Even in the most routine of Ontario divorces, there are a large number of associated costs: lawyers’ fees, court filing fees, expenses relating to obtaining transcripts and documents, expert reports, and counselling fees. That’s just to name the main ones.
But – if you are smart – there are at least a few ways to minimize some of these costs. Here are my Top 5 tips:
1. Contracts are the Way to Go. The best way to cut down the costs of a contentious divorce is to try your best not to have a contentious divorce in the first place. Cohabitation agreements and separation agreements are the best way for you to try to maximize the likelihood of a smooth, quick, and relatively cheap divorce. They set the course of action and outline the legally-binding mutual expectations of you and your partner as to how to handle finances and assets both during your relationship, and after it ends.
2. Consider the Alternatives to Court. Family Court is not the only way to get disputes resolved. There are several alternatives available, such as mediation, arbitration, and collaborative family law. (Of course, this requires both of you to co-operate, which is not always possible).
3. Try Not to Sweat the Small Stuff. Not every dispute needs to be trotted out before the Family Court. Trivial issues, or disputes driven more by ego than by true disagreement, are often not worth the trouble and especially may not be worth the cost. For example, if you are paying your lawyer to fight for everyday items such as specific pieces of furniture or minor possessions, the “value” of the items can get quickly eclipsed by the time and legal costs needed to do so. In other words: choose your battles wisely, and keep the cost/benefit in mind.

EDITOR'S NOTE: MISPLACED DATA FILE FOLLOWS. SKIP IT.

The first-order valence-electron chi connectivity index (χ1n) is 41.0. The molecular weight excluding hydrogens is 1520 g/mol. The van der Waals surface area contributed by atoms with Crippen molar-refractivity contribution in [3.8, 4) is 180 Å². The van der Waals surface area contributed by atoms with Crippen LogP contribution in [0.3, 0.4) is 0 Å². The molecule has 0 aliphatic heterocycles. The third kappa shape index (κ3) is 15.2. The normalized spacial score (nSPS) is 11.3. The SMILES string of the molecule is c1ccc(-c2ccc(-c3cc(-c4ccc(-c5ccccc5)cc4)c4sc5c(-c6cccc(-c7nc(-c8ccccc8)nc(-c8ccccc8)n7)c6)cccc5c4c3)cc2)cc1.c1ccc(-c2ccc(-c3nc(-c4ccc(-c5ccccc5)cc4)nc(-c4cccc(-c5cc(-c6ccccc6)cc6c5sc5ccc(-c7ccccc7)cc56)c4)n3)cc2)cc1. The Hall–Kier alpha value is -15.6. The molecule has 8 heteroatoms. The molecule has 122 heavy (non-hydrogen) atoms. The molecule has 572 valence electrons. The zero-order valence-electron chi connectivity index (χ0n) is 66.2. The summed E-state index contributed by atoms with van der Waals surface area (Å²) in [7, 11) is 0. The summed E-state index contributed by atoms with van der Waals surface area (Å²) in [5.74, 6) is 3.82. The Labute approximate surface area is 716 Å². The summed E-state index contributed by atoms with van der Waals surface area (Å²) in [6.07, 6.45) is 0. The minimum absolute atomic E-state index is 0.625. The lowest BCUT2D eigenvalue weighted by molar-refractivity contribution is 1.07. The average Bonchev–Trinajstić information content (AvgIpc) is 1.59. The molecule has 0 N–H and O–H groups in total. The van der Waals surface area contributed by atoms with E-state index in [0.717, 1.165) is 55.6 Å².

4. Do Some of the Legwork Yourself. Most people are not capable of competently acting as their own lawyer (although many do try, nonetheless). But that doesn’t mean you can’t efficiently do some of the tasks that lawyers and their support staff would otherwise do for you. This can include obtaining and organizing your documents (which will expedite your lawyer’s more focused review), making a start on your own financial statements, and obtaining documents from the Canada Revenue Agency or other government departments.
5. Capitalize on the Things that are Free. There are many good, reliable, and free resources out there. Take advantage of them. These can include the website maintained by the Ontario Ministry of Consumer and Social Services, as well as many special-interest websites and resources aimed specifically at Family Law litigants. Using these resources, you can obtain some high-level familiarity with the Ontario and federal legislation and policies (including the Child Support Guidelines, and the Spousal Support Advisory Guidelines), and educate yourself on some of the legal processes you are about to embark upon. Familiarize yourself with the reliable information available to help you at least understand, if not actually make a decision on, your various options.